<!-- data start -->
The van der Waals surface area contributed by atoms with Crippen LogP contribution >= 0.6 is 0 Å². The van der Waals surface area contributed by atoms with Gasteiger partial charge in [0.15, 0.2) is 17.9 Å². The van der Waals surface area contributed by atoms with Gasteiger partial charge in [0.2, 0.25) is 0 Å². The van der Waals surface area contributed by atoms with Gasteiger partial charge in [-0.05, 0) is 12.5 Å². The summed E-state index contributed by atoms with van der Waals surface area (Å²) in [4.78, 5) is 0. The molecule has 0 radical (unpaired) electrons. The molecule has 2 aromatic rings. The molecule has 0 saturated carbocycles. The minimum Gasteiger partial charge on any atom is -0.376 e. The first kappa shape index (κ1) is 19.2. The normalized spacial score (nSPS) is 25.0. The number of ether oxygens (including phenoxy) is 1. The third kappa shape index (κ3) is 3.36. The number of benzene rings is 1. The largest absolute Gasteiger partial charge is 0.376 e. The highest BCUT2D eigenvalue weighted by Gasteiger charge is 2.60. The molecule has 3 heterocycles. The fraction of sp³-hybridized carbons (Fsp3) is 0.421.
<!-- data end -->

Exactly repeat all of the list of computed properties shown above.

The van der Waals surface area contributed by atoms with Crippen LogP contribution >= 0.6 is 0 Å². The van der Waals surface area contributed by atoms with Gasteiger partial charge in [0.15, 0.2) is 17.9 Å². The van der Waals surface area contributed by atoms with Gasteiger partial charge in [0.2, 0.25) is 0 Å². The van der Waals surface area contributed by atoms with Gasteiger partial charge in [-0.05, 0) is 12.5 Å². The summed E-state index contributed by atoms with van der Waals surface area (Å²) in [4.78, 5) is 0. The molecule has 0 radical (unpaired) electrons. The molecule has 2 aromatic rings. The molecule has 0 saturated carbocycles. The minimum Gasteiger partial charge on any atom is -0.376 e. The first kappa shape index (κ1) is 19.2. The normalized spacial score (nSPS) is 25.0. The number of ether oxygens (including phenoxy) is 1. The third kappa shape index (κ3) is 3.36. The number of benzene rings is 1. The largest absolute Gasteiger partial charge is 0.376 e. The highest BCUT2D eigenvalue weighted by Gasteiger charge is 2.60. The molecule has 3 heterocycles. The fraction of sp³-hybridized carbons (Fsp3) is 0.421.